Tuesday, April 19, 2016

A Living Church

Do we want to see a revived church? Easy.
  • Every time a church staff works with a stranger, on the phone, online or in any way represents the church they should reflect the love that God has to all people.
  • Every time a pastor decides something for a church member, she should base it on this basis: "Does this reflect Jesus?"
  • Every time a new ministry is created, instead of the decision makers deciding for the church membership, they think of what would benefit the most needy of their broader community.
  • Every time a church board or denomination makes decisions for their church, they should consider, "Does this decision reflect the generous, embracing, sacrificial nature of God?"

We should be more concerned about helping the needy than the liability of helping the needy.
We should be more concerned about loving than about a balanced budget.We should be more concerned about taking chances for caring than our fears.
Then we will see our churches opened again, not just because people want to worship our God-- although they will-- but because they will be necessary, cornerstones of our communities.
Because what our communities need more than anything is a center of compassionate, generous, all-encompassing love.

Sunday, April 10, 2016


Let’s face it, drama wears us out and is generally a waste of time.  People who think something is an injustice, when really it’s not.  People who speak loudly with anger about a minor infraction.  People who complain about small, everyday events.  People who blame others for what they did themselves.   These are the ones who make us unnecessarily stressed.  They create conflict when there shouldn’t be any.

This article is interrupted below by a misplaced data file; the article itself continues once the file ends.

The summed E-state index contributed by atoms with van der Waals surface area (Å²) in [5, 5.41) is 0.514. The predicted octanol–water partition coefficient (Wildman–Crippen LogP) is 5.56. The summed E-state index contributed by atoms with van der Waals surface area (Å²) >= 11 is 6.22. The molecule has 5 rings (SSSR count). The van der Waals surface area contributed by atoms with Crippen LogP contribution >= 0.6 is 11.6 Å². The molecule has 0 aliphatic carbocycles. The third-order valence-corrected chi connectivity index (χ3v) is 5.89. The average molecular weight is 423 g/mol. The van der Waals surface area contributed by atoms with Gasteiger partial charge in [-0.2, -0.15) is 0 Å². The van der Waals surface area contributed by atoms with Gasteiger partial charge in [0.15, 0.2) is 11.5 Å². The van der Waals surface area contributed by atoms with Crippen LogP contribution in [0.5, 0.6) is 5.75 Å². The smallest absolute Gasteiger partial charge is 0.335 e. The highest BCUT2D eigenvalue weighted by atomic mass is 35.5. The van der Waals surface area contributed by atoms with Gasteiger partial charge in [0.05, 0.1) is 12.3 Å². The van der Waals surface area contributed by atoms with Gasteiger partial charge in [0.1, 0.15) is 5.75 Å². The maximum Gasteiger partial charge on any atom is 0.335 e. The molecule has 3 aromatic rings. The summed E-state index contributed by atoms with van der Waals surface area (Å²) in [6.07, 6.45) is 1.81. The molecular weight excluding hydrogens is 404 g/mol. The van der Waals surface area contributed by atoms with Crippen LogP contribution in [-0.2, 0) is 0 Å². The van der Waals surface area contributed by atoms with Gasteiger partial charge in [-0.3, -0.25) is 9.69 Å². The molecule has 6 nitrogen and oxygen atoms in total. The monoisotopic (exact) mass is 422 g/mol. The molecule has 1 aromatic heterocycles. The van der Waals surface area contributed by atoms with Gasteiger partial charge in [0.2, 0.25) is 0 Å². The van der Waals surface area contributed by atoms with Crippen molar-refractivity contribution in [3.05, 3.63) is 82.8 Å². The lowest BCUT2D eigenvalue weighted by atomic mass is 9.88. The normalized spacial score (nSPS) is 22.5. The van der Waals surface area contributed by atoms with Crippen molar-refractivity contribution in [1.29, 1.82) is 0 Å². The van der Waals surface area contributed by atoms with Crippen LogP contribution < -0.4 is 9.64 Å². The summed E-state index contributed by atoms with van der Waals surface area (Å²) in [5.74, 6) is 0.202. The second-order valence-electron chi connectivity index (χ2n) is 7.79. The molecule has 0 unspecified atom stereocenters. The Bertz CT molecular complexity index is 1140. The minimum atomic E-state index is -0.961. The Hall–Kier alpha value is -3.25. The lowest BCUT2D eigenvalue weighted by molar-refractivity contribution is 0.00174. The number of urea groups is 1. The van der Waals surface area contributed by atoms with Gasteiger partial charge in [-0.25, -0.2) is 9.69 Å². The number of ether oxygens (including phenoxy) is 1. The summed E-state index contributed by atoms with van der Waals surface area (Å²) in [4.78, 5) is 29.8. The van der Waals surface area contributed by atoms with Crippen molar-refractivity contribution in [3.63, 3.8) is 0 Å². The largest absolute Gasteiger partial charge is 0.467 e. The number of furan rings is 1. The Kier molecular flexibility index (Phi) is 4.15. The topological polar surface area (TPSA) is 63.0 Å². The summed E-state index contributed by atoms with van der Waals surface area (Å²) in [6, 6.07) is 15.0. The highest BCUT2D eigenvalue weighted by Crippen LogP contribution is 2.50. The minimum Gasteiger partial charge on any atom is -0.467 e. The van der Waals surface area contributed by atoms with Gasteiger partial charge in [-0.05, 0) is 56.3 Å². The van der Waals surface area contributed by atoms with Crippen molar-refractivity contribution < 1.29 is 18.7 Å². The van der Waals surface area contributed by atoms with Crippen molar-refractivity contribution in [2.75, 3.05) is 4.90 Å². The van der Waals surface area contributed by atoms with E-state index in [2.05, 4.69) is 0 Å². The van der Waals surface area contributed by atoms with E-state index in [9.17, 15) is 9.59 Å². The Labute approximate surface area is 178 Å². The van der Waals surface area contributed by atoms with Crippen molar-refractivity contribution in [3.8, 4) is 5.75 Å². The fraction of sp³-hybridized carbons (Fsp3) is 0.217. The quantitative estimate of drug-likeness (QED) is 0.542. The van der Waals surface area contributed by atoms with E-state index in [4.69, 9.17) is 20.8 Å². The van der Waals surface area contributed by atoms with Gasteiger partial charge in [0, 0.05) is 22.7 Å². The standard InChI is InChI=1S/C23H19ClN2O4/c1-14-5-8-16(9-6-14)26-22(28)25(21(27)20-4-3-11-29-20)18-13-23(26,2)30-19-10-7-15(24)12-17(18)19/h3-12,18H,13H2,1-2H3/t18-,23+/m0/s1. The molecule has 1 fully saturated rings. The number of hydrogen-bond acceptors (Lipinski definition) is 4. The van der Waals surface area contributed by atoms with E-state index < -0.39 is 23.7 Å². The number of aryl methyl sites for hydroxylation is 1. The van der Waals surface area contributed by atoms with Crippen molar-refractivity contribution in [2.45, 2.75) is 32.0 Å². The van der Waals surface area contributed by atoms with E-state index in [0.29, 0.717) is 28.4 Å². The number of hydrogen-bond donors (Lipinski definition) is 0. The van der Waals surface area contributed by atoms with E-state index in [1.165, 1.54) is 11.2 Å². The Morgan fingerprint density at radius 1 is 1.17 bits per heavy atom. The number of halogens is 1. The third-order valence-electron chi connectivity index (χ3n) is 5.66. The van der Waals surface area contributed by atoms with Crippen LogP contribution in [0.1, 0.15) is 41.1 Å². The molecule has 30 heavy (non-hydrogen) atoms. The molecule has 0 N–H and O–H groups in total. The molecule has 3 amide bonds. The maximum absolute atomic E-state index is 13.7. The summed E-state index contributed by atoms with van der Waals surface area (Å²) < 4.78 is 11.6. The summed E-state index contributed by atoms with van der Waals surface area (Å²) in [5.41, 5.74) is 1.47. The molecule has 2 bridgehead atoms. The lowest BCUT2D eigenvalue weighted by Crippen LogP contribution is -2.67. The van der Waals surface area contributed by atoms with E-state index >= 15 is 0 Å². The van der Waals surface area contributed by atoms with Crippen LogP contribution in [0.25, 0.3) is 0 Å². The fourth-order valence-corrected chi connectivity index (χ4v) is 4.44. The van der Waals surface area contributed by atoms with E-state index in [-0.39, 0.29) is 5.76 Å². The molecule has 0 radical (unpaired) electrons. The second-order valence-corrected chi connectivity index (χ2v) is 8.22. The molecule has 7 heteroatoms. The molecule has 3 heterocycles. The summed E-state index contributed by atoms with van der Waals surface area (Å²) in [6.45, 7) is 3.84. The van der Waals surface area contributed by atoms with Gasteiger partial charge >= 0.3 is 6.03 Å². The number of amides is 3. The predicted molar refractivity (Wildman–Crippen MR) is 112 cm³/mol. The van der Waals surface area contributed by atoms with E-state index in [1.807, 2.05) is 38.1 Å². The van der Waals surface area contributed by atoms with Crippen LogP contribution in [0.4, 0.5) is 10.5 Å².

However, there is the opposite as well.  The times that we try to quiet conflict when a loud voice is necessary.  The times when we condemn a complaint when it is justified.  When people are blamed and punished for what they didn’t do.  Sometimes stress really is necessary.  Sometimes only stress will open our eyes to reality.  Especially reality we don’t want to see.

A recent study I read found that most complaints about oppression and injustice are ignored or silenced because people don’t want more stress in their lives.  They’d never admit it, but they’d rather oppression continue than to have more drama in their lives.  They’d rather people suffer than to have another burden on their shoulders, even that of listening to a complaint.  The Emotional Cost of Humanity

We seek peace in our lives.  And the path to peace we believe, in our heart of hearts, is more quiet, less stress, less drama.  But in reality, our human nature requires challenge.  We need to learn to face conflict well, and that means we must stop avoiding conflict.  To be our best selves, we must work to make our worlds the best they can be for everyone who lives in them.  This means that we must accept a certain amount of drama.

I’ve heard a number of people say they want to get rid of all unnecessary drama and all overly dramatic people so they can have peace.  In reality, if you want peace, you need to keep some of your drama kings and queens.  You need to listen to them and help you and them evaluate their conflict fairly and rationally.  Sometimes they’ll have a point.  Sometimes they won’t.  But we’ll never know unless we listen.  Sometimes we need to place boundaries and say we can’t be involved.  And sometimes we need to stand right next to them and fight.  That’s the only way the world will improve.